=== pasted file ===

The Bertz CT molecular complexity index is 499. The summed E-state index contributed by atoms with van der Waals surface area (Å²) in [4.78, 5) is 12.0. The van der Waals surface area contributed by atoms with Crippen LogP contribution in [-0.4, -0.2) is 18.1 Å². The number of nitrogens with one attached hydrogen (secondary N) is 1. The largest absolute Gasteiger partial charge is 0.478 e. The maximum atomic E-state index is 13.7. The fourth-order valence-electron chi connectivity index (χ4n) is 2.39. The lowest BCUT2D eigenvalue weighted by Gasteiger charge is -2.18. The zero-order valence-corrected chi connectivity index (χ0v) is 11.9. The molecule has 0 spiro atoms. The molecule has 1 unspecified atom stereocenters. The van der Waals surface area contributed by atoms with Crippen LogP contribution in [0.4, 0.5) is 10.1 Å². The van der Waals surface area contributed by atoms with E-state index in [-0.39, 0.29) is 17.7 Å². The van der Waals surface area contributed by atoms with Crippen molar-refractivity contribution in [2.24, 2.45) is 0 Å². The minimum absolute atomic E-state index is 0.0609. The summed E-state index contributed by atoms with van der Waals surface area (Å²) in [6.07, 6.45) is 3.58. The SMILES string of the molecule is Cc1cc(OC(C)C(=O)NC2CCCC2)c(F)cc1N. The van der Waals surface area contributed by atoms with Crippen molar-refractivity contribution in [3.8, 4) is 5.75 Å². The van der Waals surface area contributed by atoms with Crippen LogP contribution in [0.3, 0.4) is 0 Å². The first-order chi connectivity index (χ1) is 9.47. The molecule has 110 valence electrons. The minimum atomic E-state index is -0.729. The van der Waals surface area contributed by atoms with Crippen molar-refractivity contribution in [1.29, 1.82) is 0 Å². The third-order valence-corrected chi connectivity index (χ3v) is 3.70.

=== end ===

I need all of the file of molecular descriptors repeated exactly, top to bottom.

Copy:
The Bertz CT molecular complexity index is 499. The summed E-state index contributed by atoms with van der Waals surface area (Å²) in [4.78, 5) is 12.0. The van der Waals surface area contributed by atoms with Crippen LogP contribution in [-0.4, -0.2) is 18.1 Å². The number of nitrogens with one attached hydrogen (secondary N) is 1. The largest absolute Gasteiger partial charge is 0.478 e. The maximum atomic E-state index is 13.7. The fourth-order valence-electron chi connectivity index (χ4n) is 2.39. The lowest BCUT2D eigenvalue weighted by Gasteiger charge is -2.18. The zero-order valence-corrected chi connectivity index (χ0v) is 11.9. The molecule has 0 spiro atoms. The molecule has 1 unspecified atom stereocenters. The van der Waals surface area contributed by atoms with Crippen LogP contribution in [0.4, 0.5) is 10.1 Å². The van der Waals surface area contributed by atoms with E-state index in [-0.39, 0.29) is 17.7 Å². The van der Waals surface area contributed by atoms with Crippen molar-refractivity contribution in [2.24, 2.45) is 0 Å². The minimum absolute atomic E-state index is 0.0609. The summed E-state index contributed by atoms with van der Waals surface area (Å²) in [6.07, 6.45) is 3.58. The SMILES string of the molecule is Cc1cc(OC(C)C(=O)NC2CCCC2)c(F)cc1N. The van der Waals surface area contributed by atoms with Crippen molar-refractivity contribution in [3.8, 4) is 5.75 Å². The van der Waals surface area contributed by atoms with Crippen LogP contribution in [0.3, 0.4) is 0 Å². The first-order chi connectivity index (χ1) is 9.47. The molecule has 110 valence electrons. The minimum atomic E-state index is -0.729. The van der Waals surface area contributed by atoms with Crippen molar-refractivity contribution in [1.29, 1.82) is 0 Å². The third-order valence-corrected chi connectivity index (χ3v) is 3.70.